After cruising for 2 days to get from Papeete we finally arrived in the Marquesa Islands on Monday 15 October. The days at sea had been rough, cloudy, rainy really not very nice. I went up to the Lotus Spa & had a massage & body wrap. We mainly spent time exploring the ship, eating & relaxing.
We downed anchor at Nuku Hiva on Monday & it was 29C & sunny. We watched the ship anchor out, all around us people were commenting on the beauty of the island. To me it looked a lot like the area around Banks Peninsula except the foliage is obviously different. There is probably a good reason for this sort of similarity & it is because Nuku Hiva is the result of two volcanoes that erupted. The locals make their living mainly by selling copra & noni. A lot of the women supplement their income by making & selling necklaces made of seeds, selling shells, noni juice & tapa hangings to the tourists that mainly come off the cruise ships. The island does have an airport & at the far end of Taiohae Bay there is the best hotel on the island, Keikahaunui Pearl Lodge. Our cruise ship is the first one that has been in for 4 months & they only get about 6 cruise ships a year.
We took the tender ashore & then walked around through the town of Taiohae. The town really isn't all that big in fact we met some fellow tourists & they asked how far it was to the town & we told them they were walking through it. Really the town consisted of a general store, a bar, a cathedral, a market area, a bank, a primary school & a secondary school. That was it & they were all strung out along about 2kms of the shoreline. We walked the full 3.5kms of the shoreline to a lovely beach where it was safe to swim. The Marquesa Islands are different from the Society Islands in that they are not atolls, they don't have a protective reef from the ocean. This means that the swells straight from the ocean roll on to the beaches. This can make these beaches dangerous for swimming. The swell at Nuku Hiva was quite big but the beach at the end of the 3.5km Taiohae Bay was safe & a place where shells & coral could be found. Unfortunately it looked like the beach had been well & truly picked over for shells though. There is a beautiful cathedral ½ way along the stretch, Notre Dame Cathedral of the Marquesas Islands. It is made of stone from the 6 inhabited islands of the Marquesas. Inside the wood work is ornately carved & the roof is very high with a gap between the end of the roof & the walls to let a breeze flow around. Outside there are a couple of stone sculptures, one of the pope & the other of the Madonna & Child. It really was a lovely setting with an ornate arch marking its entrance. Further along the bay we came to Piki Vehine Pae Pae which is also known as Temehea. In this area there were a lot of stone ti'i. Ti'i are basically stone carvings of heads, in other areas of the South Pacific they are known as tiki.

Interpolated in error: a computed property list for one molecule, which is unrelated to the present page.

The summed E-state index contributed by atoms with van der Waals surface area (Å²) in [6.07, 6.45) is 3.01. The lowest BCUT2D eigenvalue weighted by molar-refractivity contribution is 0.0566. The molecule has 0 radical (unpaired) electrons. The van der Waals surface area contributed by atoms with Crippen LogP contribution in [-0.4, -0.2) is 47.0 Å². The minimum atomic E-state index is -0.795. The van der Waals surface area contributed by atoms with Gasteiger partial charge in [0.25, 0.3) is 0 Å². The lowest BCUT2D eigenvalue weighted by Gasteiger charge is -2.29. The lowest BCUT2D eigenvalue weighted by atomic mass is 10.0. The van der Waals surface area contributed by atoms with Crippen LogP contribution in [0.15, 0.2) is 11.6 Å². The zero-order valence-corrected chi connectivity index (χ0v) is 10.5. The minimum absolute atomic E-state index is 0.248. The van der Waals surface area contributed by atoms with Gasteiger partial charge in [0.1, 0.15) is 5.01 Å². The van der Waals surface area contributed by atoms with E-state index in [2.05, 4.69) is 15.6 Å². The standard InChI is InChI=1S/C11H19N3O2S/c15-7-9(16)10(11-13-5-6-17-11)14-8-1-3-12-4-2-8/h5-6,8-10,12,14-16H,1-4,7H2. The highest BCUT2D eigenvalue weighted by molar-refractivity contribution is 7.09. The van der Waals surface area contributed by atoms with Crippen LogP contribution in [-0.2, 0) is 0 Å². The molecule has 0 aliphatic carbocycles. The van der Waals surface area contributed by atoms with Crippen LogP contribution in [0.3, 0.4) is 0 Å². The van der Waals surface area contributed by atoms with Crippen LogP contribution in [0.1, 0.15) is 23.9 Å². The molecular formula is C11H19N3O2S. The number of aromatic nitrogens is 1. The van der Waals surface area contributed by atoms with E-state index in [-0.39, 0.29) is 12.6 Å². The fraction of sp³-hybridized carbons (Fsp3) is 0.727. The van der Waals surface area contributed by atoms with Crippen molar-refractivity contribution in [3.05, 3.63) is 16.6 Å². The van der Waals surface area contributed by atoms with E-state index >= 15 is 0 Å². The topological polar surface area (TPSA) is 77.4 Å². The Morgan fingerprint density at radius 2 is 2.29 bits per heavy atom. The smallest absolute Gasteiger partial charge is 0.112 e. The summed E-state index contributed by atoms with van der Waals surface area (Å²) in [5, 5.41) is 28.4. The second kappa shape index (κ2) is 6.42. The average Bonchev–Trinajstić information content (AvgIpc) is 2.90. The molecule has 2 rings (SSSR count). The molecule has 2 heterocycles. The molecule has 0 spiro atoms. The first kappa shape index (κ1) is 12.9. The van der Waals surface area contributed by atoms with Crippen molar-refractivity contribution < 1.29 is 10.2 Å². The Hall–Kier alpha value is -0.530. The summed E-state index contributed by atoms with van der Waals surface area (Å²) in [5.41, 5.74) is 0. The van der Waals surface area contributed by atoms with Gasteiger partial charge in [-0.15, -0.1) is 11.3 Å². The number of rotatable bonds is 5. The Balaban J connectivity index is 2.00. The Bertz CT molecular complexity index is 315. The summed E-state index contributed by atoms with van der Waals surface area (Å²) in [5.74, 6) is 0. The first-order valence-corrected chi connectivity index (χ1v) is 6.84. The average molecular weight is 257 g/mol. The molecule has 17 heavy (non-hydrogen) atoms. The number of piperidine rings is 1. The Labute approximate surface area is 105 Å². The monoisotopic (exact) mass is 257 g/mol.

At 12:30 we were back at the pier where we got into a 4WD vehicle for a scenic drive around the island. All the vehicles on the island seem to be either 4WD or mopeds. Unfortunately our driver, Katrin, only spoke French but luckily the English couple who were with us had some very good conversational French skills so we were able to communicate a bit with her. She lives in the village of Taipivai with her husband & one of her daughters. She has nine children the oldest is around 30 & the youngest is 17. Her husband is a fisherman, he catches the fish & she cleans them all & then together they sell them to the restaurants. When the tourists are around her husband will take them out on fishing charters & she drives tourists around the island sightseeing. She gets 30 thousand SP Francs for every 2 ships that come in that she shows people around. She drove us up to near the top of Mt Muake where we could look down over Taiohae Bay & see how small our ship really is in the scale of things. We were then driven down to the small village of Taipivai where we got to see the church. It is in a nicely landscaped area with neatly trimmed hibiscus bushes growing around the front. Like the cathedral the walls don't meet the eaves so that a cool breeze can flow through the church. Inside the wood carvings of the Madonna & Child & of Jesus were carved with more of the facial structure of the Marqueasan people. The carvings were very ornate. From Taipivai we headed along a dirt road to Hooumi. Hooumi is at the end of 3 inlets that make up Controleur Bay. The road ends at a beach that is sandy & has a lot of black coconut husks, coral & shells on it. I was very lucky to find quite a collection of shells so I've picked them up & will see if NZ Customs will let me bring them back into the country. The local women had a market set up where the selling necklaces, wood carvings & shells. They also had fresh coconut, pineapple & other fruit that we could taste. Unfortunately the prices were very expensive & after we got back in the car Katrin asked us if we had bought anything & then why not. We explained that we thought it was expensive & she quite agreed with us & suggested that the people would have been better to have lowered their prices & taken a possible loss rather than charging such high prices. She explained that most locals don't think that way & think that the tourists have so much money that they won't hesitate to spend it. I had seen the most beautifully carved pendant. It was part of an oyster shell, carved into a spiral. Part of the spiral was made out of the outside of the oyster shell & the other part of the spiral was the inside of the shell. Unfortunately at 13,000SPF it was way out of our price range. Scott told me that it was over $NZ200. There really was no way I could think of paying that much for the pendant despite it being so beautiful. We got back into the car & headed back up the hill where we stopped & looked over another inlet of Controleur Bay called Hakapaa Bay. This inlet was one of the bays that was used in the filming of Survivor Marquesas, now I want to watch that program again to see it all put in the place that I saw. After that it was time to head back to port & to catch our tender back to the ship.